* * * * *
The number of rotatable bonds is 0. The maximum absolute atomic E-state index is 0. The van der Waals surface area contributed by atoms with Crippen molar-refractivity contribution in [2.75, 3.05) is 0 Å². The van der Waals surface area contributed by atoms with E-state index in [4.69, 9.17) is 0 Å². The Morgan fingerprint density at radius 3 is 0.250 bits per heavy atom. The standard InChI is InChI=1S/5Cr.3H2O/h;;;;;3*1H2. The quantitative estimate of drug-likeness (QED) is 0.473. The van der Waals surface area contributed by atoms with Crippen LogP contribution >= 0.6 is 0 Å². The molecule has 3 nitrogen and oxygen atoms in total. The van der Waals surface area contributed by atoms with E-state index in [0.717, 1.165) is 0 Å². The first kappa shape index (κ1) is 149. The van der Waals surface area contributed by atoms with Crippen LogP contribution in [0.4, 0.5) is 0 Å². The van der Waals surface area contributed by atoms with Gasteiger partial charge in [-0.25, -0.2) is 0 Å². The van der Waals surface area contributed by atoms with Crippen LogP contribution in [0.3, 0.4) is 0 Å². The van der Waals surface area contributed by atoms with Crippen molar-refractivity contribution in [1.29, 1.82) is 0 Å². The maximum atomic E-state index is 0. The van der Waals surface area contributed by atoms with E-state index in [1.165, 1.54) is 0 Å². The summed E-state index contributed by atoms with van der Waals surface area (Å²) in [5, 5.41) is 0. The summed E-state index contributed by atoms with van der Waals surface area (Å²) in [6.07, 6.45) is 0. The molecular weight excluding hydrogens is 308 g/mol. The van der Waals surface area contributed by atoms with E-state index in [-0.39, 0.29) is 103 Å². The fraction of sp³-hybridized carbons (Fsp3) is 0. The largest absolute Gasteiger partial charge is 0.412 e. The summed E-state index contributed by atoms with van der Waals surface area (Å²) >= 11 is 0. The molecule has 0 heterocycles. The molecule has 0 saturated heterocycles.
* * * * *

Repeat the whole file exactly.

The number of rotatable bonds is 0. The maximum absolute atomic E-state index is 0. The van der Waals surface area contributed by atoms with Crippen molar-refractivity contribution in [2.75, 3.05) is 0 Å². The van der Waals surface area contributed by atoms with E-state index in [4.69, 9.17) is 0 Å². The Morgan fingerprint density at radius 3 is 0.250 bits per heavy atom. The standard InChI is InChI=1S/5Cr.3H2O/h;;;;;3*1H2. The quantitative estimate of drug-likeness (QED) is 0.473. The van der Waals surface area contributed by atoms with Crippen LogP contribution >= 0.6 is 0 Å². The molecule has 3 nitrogen and oxygen atoms in total. The van der Waals surface area contributed by atoms with E-state index in [0.717, 1.165) is 0 Å². The first kappa shape index (κ1) is 149. The van der Waals surface area contributed by atoms with Crippen LogP contribution in [0.4, 0.5) is 0 Å². The van der Waals surface area contributed by atoms with Gasteiger partial charge in [-0.25, -0.2) is 0 Å². The van der Waals surface area contributed by atoms with Crippen LogP contribution in [0.3, 0.4) is 0 Å². The van der Waals surface area contributed by atoms with Crippen molar-refractivity contribution in [1.29, 1.82) is 0 Å². The maximum atomic E-state index is 0. The van der Waals surface area contributed by atoms with E-state index in [1.165, 1.54) is 0 Å². The summed E-state index contributed by atoms with van der Waals surface area (Å²) in [5, 5.41) is 0. The summed E-state index contributed by atoms with van der Waals surface area (Å²) in [6.07, 6.45) is 0. The molecular weight excluding hydrogens is 308 g/mol. The van der Waals surface area contributed by atoms with E-state index in [-0.39, 0.29) is 103 Å². The fraction of sp³-hybridized carbons (Fsp3) is 0. The largest absolute Gasteiger partial charge is 0.412 e. The summed E-state index contributed by atoms with van der Waals surface area (Å²) >= 11 is 0. The molecule has 0 heterocycles. The molecule has 0 saturated heterocycles.